Top 5 underappreciated moments of 2021 F1 season

Besides Hamilton and Verstappen’s dauntless wins, which achievements mark the most unsung moments of the 2021 F1 season?

Dev Tyagi Author

Updated - 20 August 2021 6:17 pm

The 2021 season, regardless of whether a Mercedes or a Red Bull wins the title, shall always be regarded as the year where Max Verstappen truly stood up to tackle the dauntless pressure of Lewis Hamilton.

In that stage of the sport where things were singularly falling into Mercedes and Lewis’ lap, it’s been heartening and exciting to see one young driver standing up to offer some music to the team that’s left little to the imagination in controlling the sport with skill and awe!

Besides Hamilton and Verstappen’s dauntless wins, which achievements mark the most unsung moments of the 2021 F1 season?

Italian Jesus’ blessed Monaco drive

Few drivers are as talented yet don’t get spoken about as Alfa’s Romeo Antonio Giovinazzi.

In stark contrast to his impressive 2020 form where it took the Martina Franca-born driver just one Grand Prix to get going, opening his account through a thoroughly and fairly contested 2020 Austrian GP, wherein he’d bag P9, the Giovinazzi of 2021 has been a different creature altogether.

This year it took him 5 races to get going but when he did, Gio, as he’s famously called, scored the team’s first points at a track where it’s rather difficult to collect anything strong.

At the 2021 Monaco Grand Prix, Giovinazzi, for the entirety of the race, had the nose of his C41 ahead of teammate Raikkonen’s car and would eventually finish with a P10, with the Finn following the young driver on eleventh.

Yet, Giovinazzi, who once again helped Alfa Romeo collect their maiden points, found his performance under represented in the media and didn’t quite stir headlines.

Latifi and Russell at Hungary script a memorable race

If there were two drivers who had been working really hard all this while to prove a point and make themselves belong to the pinnacle of motor-racing, yet weren’t quite able to, then they were Russell and Latifi, the young guns of Williams.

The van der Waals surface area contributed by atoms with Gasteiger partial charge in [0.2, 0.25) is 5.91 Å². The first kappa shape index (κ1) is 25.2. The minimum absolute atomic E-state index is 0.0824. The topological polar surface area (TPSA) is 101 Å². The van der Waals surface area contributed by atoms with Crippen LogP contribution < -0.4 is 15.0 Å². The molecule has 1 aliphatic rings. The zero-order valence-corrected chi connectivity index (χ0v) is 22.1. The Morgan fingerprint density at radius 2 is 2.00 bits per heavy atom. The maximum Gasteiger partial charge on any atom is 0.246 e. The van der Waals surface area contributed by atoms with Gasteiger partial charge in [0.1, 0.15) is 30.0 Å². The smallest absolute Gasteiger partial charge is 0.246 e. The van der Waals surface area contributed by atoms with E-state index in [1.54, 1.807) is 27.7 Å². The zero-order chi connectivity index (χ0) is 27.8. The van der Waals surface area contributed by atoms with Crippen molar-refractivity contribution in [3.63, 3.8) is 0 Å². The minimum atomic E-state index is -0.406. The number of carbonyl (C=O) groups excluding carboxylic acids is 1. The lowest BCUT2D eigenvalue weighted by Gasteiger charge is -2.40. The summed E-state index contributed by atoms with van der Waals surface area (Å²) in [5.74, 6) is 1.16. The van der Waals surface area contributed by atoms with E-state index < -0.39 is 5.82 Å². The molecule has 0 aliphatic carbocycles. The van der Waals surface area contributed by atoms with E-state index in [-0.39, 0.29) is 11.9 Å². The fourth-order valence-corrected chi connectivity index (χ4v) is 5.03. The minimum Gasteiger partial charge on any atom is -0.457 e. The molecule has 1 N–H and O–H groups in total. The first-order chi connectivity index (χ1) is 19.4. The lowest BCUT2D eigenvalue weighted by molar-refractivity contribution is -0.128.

While Latifi looked out of sorts in 2020, it wasn’t the case in the Hungarian GP where post the restart of the race, not before it was red-flagged, the Canadian quickly latched on to a handy position inside the top ten.

From that point on, it was about defending from the likes of Yuki, Antonio, and Mick Schumacher with all his might, which he’d successfully so in ending well inside the top ten. Eventually, a belter of a performance courtesy his valiant P7 would see the 26-year-old bag 6 valuable points.

Meanwhile, George Russell, who came ever so close to being on the podium, forget merely breaking into the top ten and that too, last year, at Bahrain, had been facing ill luck, of late, all of which would evaporate in the last Grand Prix.

While Fernando Alonso, a few Grand Prixs earlier, punctured Russell’s hope of sneaking out a point at Austria, that wouldn’t be the case this time around at Hungary where Russell, followed his teammate to collect a valuable eighth.

Called Mr. Saturday for his remarkable consistency on the qualifying days, a little over a fortnight ago, Great Britain’s most talented up and coming driver proved he’s also Mr. Sunday where the main race event is concerned.

The tears in the eyes and the look of contentment upon the conclusion of the event said it all!

The Iceman keeps his cool at Baku

Kimi Raikkonen, a legend of the sport has endured what can be called the most agonizing season of his career and that too, toward the fag end of his checkered career.